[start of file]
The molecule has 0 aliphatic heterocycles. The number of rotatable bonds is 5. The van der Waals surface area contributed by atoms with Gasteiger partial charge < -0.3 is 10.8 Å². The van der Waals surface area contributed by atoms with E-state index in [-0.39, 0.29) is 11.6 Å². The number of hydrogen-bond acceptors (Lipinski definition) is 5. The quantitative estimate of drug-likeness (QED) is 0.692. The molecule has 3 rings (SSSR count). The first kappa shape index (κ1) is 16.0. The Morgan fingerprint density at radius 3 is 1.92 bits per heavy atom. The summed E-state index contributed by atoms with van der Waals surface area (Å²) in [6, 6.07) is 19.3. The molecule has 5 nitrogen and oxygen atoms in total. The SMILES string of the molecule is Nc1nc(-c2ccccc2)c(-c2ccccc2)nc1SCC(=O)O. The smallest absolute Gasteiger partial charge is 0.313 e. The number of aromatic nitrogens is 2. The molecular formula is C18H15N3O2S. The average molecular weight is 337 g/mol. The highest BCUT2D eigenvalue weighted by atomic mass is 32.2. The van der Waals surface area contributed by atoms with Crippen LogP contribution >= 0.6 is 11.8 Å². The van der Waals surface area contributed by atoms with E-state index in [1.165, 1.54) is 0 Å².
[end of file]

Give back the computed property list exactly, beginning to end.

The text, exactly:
The molecule has 0 aliphatic heterocycles. The number of rotatable bonds is 5. The van der Waals surface area contributed by atoms with Gasteiger partial charge < -0.3 is 10.8 Å². The van der Waals surface area contributed by atoms with E-state index in [-0.39, 0.29) is 11.6 Å². The number of hydrogen-bond acceptors (Lipinski definition) is 5. The quantitative estimate of drug-likeness (QED) is 0.692. The molecule has 3 rings (SSSR count). The first kappa shape index (κ1) is 16.0. The Morgan fingerprint density at radius 3 is 1.92 bits per heavy atom. The summed E-state index contributed by atoms with van der Waals surface area (Å²) in [6, 6.07) is 19.3. The molecule has 5 nitrogen and oxygen atoms in total. The SMILES string of the molecule is Nc1nc(-c2ccccc2)c(-c2ccccc2)nc1SCC(=O)O. The smallest absolute Gasteiger partial charge is 0.313 e. The number of aromatic nitrogens is 2. The molecular formula is C18H15N3O2S. The average molecular weight is 337 g/mol. The highest BCUT2D eigenvalue weighted by atomic mass is 32.2. The van der Waals surface area contributed by atoms with Crippen LogP contribution >= 0.6 is 11.8 Å². The van der Waals surface area contributed by atoms with E-state index in [1.165, 1.54) is 0 Å².